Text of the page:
4:Provide the interviewee with a set of questions to ask the organization
Because this conversation around culture is so new and not well understood, I often see that people are looking for a great culture, but seldom know what that experience or really looks like or how to assess it for themselves. If the organization who is recruiting the individual can provide coaching and knowledge around this, it will be easier to see if there is a fit from both sides. A few examples of questions they could ask:
- What is it you enjoy most about working here?
- Give me an example of what your worst day looked like?
- How does the team celebrate accomplishments?
- How does the team communicate – Slack? Stand-ups?
- Does the entire company get together on any frequency to discuss long term strategy and celebrate wins?
5: Have the individual interview with someone already in the position
Having a conversation with someone who is in the job already is important both from the individual’s side, and the organization. If existing employees can get a feel of who they might be working with and what that experience might be, it is much easier to see alignment of values. Similarly, the interviewee can easily see if they would enjoy the environment, who they might be working with, and what the experience of the job means to the people who are already there.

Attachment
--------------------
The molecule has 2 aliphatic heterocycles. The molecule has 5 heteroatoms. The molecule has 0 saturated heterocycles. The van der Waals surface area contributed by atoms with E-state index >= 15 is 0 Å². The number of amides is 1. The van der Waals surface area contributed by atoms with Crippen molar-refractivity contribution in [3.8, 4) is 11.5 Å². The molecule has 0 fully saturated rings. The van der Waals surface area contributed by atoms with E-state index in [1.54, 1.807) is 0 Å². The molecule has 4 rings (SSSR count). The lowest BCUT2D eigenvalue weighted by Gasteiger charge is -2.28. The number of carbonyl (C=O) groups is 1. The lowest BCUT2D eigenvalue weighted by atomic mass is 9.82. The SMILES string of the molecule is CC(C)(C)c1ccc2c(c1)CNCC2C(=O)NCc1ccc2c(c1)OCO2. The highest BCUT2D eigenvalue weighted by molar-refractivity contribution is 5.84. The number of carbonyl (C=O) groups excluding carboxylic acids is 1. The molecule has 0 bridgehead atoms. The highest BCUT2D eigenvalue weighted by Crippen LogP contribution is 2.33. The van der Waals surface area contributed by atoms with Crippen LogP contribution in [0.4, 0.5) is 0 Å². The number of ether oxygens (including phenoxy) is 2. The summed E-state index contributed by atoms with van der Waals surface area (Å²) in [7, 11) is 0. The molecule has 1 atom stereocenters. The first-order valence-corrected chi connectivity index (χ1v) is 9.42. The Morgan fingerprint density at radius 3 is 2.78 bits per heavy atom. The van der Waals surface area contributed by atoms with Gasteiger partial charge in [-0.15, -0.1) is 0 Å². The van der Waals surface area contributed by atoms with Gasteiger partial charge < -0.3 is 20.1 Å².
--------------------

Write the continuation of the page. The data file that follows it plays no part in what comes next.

it’s our job to read between the lines
Though it may seem risky, to bring on the right person, an organization must be completely transparent. If employees sometimes work 12-14 hours, no problem! Some people are looking for an opportunity can really sink their teeth into.
This all goes without saying. Don’t judge a book by its cover. We’re all busy, I get that. But as Recruiters and Talent Professionals, it’s our job to read between the lines, gauge aptitude, and assess the value that someone can contribute. You can’t do that by sifting through resumes and determining that “he/she has too much experience and won’t be a fit.” Pick up the phone and have a conversation. You’re not doing the person, or that organization, any favours but judging a book by its cover.
To think that the Google culture is a desirable culture for all organizations is wrong. The culture at Google is only right for the people that work there. With that said though, the feeling and satisfaction of the people at Google is something that a company can certainly strive for. Just note that different people like different things.
The future of work isn’t a generational conversation and it isn’t about having the best culture. It is about identifying who is in our organizations, what they value, and how we can better tell that story.
Why? Because its 2016.